Extending his hands haltingly, Philippe closed his eyes and breathed deeply at the feel of the cool water. For what seemed like weeks, he had had little time to look at his hands, what is more, to wash them. Ladling handfuls of water onto his arms he scrubbed away the layers of caked on dirt and grit and blood. He could recall few things in life that gave him as much pleasure as bathing his hands that day. And then, when his hands were sufficiently clean, he cupped them and breathed in a long cool drink, and another and another. He was on his knees now. Bathing his face and neck, he drank again in deep silence, as if it were a holy activity too sacred for words.
Through louvered shutters high above the little square, women and children—few boys and fewer still men—peered cautiously at the stranger bathing and drinking at their village fountain.
TRESKILLARD: Excellent scene! As a follow-up to that, have you ever found yourself weeping while writing?
BOND: Guilty, big time. The time that first comes to mind (there have been many) is when Sandy M’Kethe was fatally wounded in the rescue in Rebel’s Keep. My father was going through his induction Chemo therapy for AML Leukemia as I was writing the book. He had suffered every complication during six horrific weeks of hospitalization for the mega-doses of chemo they were pumping into his body, with several near-death episodes that brought us to his bedside in the middle of the night. I wrote that scene (I’m starting to choke up recollecting even) with more than verisimilitude informing my imagination; I had just been at my dying father’s side, stroking his brow, holding his hand, praying, singing, comforting and encouraging him with the gospel promises he had taught me. Yes, without apology, I cry like a baby as I write. Which makes it a bit awkward at times. I do a good deal of writing at Collins Memorial Library at the University of Puget Sound near my house. College kids don’t seem to appreciate it when a white-haired dude in his fifties is hunkered over his laptop blubbering like… well, like an old man.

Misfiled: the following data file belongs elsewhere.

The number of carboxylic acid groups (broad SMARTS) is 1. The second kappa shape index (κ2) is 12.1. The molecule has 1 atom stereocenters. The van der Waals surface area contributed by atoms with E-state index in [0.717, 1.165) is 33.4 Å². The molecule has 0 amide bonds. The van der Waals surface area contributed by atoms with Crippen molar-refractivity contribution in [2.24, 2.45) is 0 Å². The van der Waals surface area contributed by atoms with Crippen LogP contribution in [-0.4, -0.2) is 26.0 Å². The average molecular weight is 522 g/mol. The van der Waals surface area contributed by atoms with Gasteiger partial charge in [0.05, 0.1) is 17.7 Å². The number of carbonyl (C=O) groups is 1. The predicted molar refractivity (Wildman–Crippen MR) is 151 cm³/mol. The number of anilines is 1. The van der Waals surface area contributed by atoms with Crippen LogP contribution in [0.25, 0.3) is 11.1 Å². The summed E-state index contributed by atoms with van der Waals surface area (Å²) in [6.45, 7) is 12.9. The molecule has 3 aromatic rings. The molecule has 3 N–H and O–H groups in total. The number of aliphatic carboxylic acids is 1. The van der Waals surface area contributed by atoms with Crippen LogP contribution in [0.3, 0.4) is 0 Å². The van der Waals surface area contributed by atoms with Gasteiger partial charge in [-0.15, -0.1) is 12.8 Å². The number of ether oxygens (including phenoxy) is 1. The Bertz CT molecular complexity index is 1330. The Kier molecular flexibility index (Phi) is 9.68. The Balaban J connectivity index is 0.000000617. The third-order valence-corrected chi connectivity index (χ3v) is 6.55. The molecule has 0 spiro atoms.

TRESKILLARD: That’s a very powerful example, and I can relate. We really do pour our souls into our writing! For a final question … tell us about the book you are contributing to the giveaway — HAND OF VENGEANCE. Also, do you have anything new in the works? Any secret projects?